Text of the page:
Parents.com/Videos//Development Milestones: Age 24 Months

Development Milestones: Age 24 Months

See which milestones your baby should be reaching by 2 years old, like throwing or kicking a ball, walking both forward and backward and drawing with a crayon.

  • Share:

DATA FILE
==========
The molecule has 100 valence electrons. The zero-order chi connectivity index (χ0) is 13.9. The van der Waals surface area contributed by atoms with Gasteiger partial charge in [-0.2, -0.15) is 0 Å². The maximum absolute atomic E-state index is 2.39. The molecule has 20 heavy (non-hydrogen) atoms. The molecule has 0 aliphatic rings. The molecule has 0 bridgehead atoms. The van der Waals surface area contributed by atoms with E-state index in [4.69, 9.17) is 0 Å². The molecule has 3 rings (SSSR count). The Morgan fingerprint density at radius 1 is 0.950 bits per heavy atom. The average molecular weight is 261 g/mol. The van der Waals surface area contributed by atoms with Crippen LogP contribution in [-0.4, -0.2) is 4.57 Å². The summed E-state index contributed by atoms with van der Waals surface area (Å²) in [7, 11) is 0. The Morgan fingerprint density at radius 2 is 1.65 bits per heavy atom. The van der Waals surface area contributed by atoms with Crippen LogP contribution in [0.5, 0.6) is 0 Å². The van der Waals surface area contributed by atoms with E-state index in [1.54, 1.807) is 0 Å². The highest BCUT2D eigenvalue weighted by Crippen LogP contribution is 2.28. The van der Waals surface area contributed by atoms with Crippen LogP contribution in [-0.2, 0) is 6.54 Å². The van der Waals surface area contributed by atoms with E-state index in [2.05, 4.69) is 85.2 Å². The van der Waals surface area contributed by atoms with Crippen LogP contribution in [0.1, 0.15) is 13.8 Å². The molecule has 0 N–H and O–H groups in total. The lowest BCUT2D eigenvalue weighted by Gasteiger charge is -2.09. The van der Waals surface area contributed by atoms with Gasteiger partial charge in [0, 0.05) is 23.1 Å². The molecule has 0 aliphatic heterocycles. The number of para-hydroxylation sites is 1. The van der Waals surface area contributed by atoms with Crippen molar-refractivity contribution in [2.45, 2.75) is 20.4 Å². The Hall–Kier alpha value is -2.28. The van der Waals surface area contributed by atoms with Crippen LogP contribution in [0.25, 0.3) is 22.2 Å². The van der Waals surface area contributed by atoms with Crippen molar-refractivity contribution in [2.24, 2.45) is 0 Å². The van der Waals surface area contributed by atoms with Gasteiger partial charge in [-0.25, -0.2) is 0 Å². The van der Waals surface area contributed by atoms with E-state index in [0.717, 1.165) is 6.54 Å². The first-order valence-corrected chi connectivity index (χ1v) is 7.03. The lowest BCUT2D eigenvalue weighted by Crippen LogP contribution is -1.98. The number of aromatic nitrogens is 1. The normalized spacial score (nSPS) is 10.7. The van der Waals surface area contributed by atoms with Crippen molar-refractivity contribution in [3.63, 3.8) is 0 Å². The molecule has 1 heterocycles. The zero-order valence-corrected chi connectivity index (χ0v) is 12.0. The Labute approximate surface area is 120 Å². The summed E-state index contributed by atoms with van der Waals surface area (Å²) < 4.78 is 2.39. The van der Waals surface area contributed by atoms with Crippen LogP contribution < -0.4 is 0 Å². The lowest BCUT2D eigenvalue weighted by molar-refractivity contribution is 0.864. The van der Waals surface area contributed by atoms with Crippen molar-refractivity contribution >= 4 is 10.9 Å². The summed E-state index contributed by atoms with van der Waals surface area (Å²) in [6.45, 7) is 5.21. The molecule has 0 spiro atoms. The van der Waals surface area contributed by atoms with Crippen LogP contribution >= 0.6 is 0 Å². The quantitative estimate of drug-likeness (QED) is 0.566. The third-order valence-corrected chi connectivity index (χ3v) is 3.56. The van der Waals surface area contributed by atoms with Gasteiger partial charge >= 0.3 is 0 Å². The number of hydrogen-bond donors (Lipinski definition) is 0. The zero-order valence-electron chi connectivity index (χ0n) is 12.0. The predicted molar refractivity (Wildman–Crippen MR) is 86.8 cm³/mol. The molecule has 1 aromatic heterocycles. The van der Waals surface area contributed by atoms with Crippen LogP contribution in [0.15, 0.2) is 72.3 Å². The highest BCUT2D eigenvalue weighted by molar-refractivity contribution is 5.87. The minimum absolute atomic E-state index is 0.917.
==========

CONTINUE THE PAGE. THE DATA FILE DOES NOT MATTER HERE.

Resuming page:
Mia is two years old. We previously saw Mia when she was sixteen months old. She can now walk more steadily as compared to a few months ago. Mia likes playing with a ball, a popular toy for two-year olds. Kids at this age usually throw and kick a ball well, but still find it difficult to catch. She can now walk both forwards and backwards and turn corners while she's running. She can also stretch out and walk on her tip-toes while keeping her balance. All her movements are far, steadier than she was sixteen months. Mia can now unscrew a lead, thread large beads unto a cord, draw with a crayon and hit a pegboard with a hammer. She can also build a bigger tower than before with her blocks. Here, she thinks that it's more fun when Mom builds the tower. Looking at her skill with her fingers and comparing it to what she could at sixteen months, we can clearly see that she's advanced quite a bit in all aspects of hand use. Mia talks non-stop to Mom, while kids at this age can say 30 or so words. They understand many more. Mia knows the name of several people, animals and many of her toys and can speak in two-word sentences like, "Mom draw or Mom build." Kids at this age can play more advanced games, many of which involved imitating the people around them otherwise known as role-playing games. Mia likes to play with dolls. She dresses one, carries it around, hugs it, takes it for a walk in a doll stroller-- these activities or things that she does in her own daily life while this is a lot of fun for Mia. It is also a good way for her to develop social skills. Mom and Mia are going to draw together. Mia now has a better way of grasping a crayon as compared to younger kids. Mom asks, can you draw a ball? Ball, Mia says. Look, good. That was good says Mom, as she praises her daughter. Mia, then wants Mom to draw Mia while she draws Mom. This little scene shows a good interaction between mother and child. Mom is pushing Mia's skills, encouraging her and giving her lots of praise. This type of interaction also helps to improve Mia's language, creative and fine motor skills. Kids at this age can be stubborn and it's not unusual if your child protests when you want her to do something she doesn't want to do. Mia knows exactly what she wants to do and what she wants Mom to do. When Mom asks Mia to hit the pegboard with a hammer, Mia insists that Mom do it herself. When Mom asks her to build the tower, in the end, Mom has to do it herself. This behavior can be tiring for the adults. But luckily for Mom and Dad, the terrible two's is only a face and will eventually past.